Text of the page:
We’re still not convinced Jake Sanderson is the right player for the New Jersey Devils.
There are biases when you run one of these team-centric blogs. It’s just the reality of the job, and there are times where you will double down on something when you are proven wrong. That’s the thing about sports, before things actually happen, everything is just opinion or speculation. Think Jack Hughes is going to score 150 points for the New Jersey Devils next season? I can tell you that’s unlikely, but we can’t say with 100 percent certainty it won’t happen. So, take this next Jake Sanderson opinion as just that, one opinion against a myriad of others.
What drew myself to write about this once more is I’ve been diving deep into Jake Sanderson as of late. What was I missing when I watched him on the ice? His skating is smooth, we’ve never denied that, but people now have him as one of the top five players in a ridiculous draft. Jamie Drysdale might actually fall out of the top ten somehow because a team could tall in love with Sanderson.
During this deep dive, we came across Tony Ferrari at Dobber Prospects. He did his own deep dive on Jake Sanderson with a much more positive outlook. We see a lot of his points, but there are a couple that we can’t get past. One particular is something he’s looking at like a positive, but we see actually hurting him at the next level.
During his analysis, he points out that Sanderson is someone who will take contact in the neutral zone and skate through the defender, continuing his movement towards the offensive zone. This is great against college kids or other teams int he USHL, but this will not work in the NHL. Getting hit in the NHL is going to knock you off the puck or worse. The players are too fast. He’s not going to be able to skate through checks along the boards. Connor McDavid can’t do that in the neutral zone with consistency.
A lot of people might like a defender that isn’t afraid to get physical, but the issue with Sanderson is a lot of the contact we’re seeing are when he has the puck. That’s not when you want your defenseman to make that kind of contact.
More from Pucks and Pitchforks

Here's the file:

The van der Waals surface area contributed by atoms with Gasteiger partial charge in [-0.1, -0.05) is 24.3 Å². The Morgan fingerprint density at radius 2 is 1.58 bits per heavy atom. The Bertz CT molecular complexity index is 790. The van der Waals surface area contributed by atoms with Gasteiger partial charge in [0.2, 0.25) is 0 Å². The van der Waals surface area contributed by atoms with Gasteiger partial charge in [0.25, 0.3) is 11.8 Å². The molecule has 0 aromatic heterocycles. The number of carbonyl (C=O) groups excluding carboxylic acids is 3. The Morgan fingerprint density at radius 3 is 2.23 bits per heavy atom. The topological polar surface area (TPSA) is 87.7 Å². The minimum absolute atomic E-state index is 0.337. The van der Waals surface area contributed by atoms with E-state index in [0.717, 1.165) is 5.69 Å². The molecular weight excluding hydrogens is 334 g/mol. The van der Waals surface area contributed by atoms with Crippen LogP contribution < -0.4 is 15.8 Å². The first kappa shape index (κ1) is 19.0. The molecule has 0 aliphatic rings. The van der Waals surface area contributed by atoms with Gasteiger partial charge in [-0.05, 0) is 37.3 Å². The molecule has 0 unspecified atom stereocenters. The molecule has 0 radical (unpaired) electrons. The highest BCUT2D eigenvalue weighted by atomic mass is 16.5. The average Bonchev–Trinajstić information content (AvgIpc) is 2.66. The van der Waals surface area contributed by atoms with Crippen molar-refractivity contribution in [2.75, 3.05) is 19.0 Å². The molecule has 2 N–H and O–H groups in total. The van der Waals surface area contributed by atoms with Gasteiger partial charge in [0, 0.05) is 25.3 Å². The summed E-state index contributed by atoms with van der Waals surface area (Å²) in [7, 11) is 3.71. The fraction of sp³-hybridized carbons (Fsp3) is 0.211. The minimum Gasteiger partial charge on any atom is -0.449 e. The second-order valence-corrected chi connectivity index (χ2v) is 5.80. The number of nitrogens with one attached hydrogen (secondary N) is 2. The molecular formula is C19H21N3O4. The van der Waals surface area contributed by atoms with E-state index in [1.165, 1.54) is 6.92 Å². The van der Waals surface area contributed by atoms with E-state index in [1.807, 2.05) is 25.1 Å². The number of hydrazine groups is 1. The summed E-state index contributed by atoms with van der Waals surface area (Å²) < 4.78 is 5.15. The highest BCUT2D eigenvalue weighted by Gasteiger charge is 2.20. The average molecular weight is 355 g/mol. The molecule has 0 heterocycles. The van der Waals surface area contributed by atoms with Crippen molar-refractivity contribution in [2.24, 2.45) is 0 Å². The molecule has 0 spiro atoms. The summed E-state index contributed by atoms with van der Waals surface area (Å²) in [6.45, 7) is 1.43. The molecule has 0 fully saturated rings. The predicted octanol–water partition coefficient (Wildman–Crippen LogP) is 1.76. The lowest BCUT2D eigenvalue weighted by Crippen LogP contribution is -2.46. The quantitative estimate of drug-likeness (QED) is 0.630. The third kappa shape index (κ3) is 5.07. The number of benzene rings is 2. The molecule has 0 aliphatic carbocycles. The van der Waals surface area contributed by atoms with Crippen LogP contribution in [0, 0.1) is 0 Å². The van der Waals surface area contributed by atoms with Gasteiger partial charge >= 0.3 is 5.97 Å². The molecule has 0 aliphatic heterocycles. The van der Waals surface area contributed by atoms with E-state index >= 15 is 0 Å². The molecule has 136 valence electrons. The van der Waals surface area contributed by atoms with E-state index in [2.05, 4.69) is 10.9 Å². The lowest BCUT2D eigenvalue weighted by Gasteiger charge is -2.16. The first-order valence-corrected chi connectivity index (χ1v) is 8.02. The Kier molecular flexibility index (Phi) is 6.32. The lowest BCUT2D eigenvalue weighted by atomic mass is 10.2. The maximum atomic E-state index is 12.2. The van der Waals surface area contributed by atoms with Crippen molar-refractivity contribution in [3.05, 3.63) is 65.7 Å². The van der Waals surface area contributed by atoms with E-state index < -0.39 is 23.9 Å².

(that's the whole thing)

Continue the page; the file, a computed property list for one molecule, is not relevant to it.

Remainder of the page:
- New Jersey Devils: Smart For Keeping Jack Hughes Away From World Junior Championships
- New Jersey Devils: Dawson Mercer Could Become A Star At World Junior Championships
- Recent New Jersey Devils News Is Bad For Business
- New Jersey Devils Turn Down Outdoor Game For Next Season
- New Jersey Devils: Jaromir Pytlik Is Headed To World Juniors
He can absolutely change that style in the NHL, and his great zone-exit rate is something to behold. Still, getting out of the zone involves getting the puck on your stick in the first place. He stops on a dime and cuts off passes with ease. Obviously, this is a confidence attribute, meaning he believes in his ability so much that he can make a move that’s a high risk, but high reward. That works well when you continue to have that confidence, but how will he react the first time that leaves his defensive partner on a two on one in the NHL? Will his aggressiveness, his best defensive attribute, change?
To be fair to Sanderson, we would absolutely rather have a player that’s got those skills than one who doesn’t, but our prevalent point throughout this process was we’re worried about how what Sanderson does best would translate to the next level. He looks great at what he’s doing now, but does that mean he can do it in the NHL? It’s fair to ask those questions of draft picks, but it is scary to take someone with those questions at seven overall.
His zone entries and zone exits are a trait we think are definitely worth going after. That’s something that is important in today’s NHL. That’s also something we don’t question with Sanderson. He’s very good at that, and the Devils could use someone who could do it with consistency. However, that’s all we’re actually confident in when it comes to Sanderson. His defense was great at his level, but the transition to the big leagues comes with some worries. Also, some of his tendencies could lead to turnovers in the NHL when they didn’t where he played last season. How will that impact him mentally? A defender has to have his head on right. It’s just speculation, and maybe that’s not fair to already go there with a teenager who’s not making the NHL for a while.
That’s the final point we will make. We see Sanderson spending at least two years at the University of North Dakota, that is if they have a season this year. He just needs a little more seasoning, and he needs to elevate the parts of his game that make him great. The Devils should absolutely draft for the future, but there are other players in this year’s draft that can contribute as early as this season, and then elevate their game to being a top-line forward.
His physicality isn’t something we see translating unless it changes in intensity. He needs to really put some umph into those hits. Right now, he’s basically just running into the other team. There’s a place for that on the lower levels, but NHL players can easily avoid that, especially when you’re supposed to be in a lock-down role.
Want your voice heard? Join the Pucks And Pitchforks team!Write for us!
Having good positioning will help, and admittedly that’s one of the hardest traits to teach a defenseman. Still, he relies on his ability to break out. Young players often sit back on their best trait, but when it’s breaking out of the zone and this is a top-five theoretical defenseman were talking about, we desire more.
Sanderson could very well become the best defenseman in this class. It’s definitely possible. However, this is a weak class overall, and we could see a name like William Wallinder or Jeremie Poirier become the best defenseman too. It’s a strange year for draft defensemen and taking one that’s rocketed up draft boards in years like this gives us heart palpitations.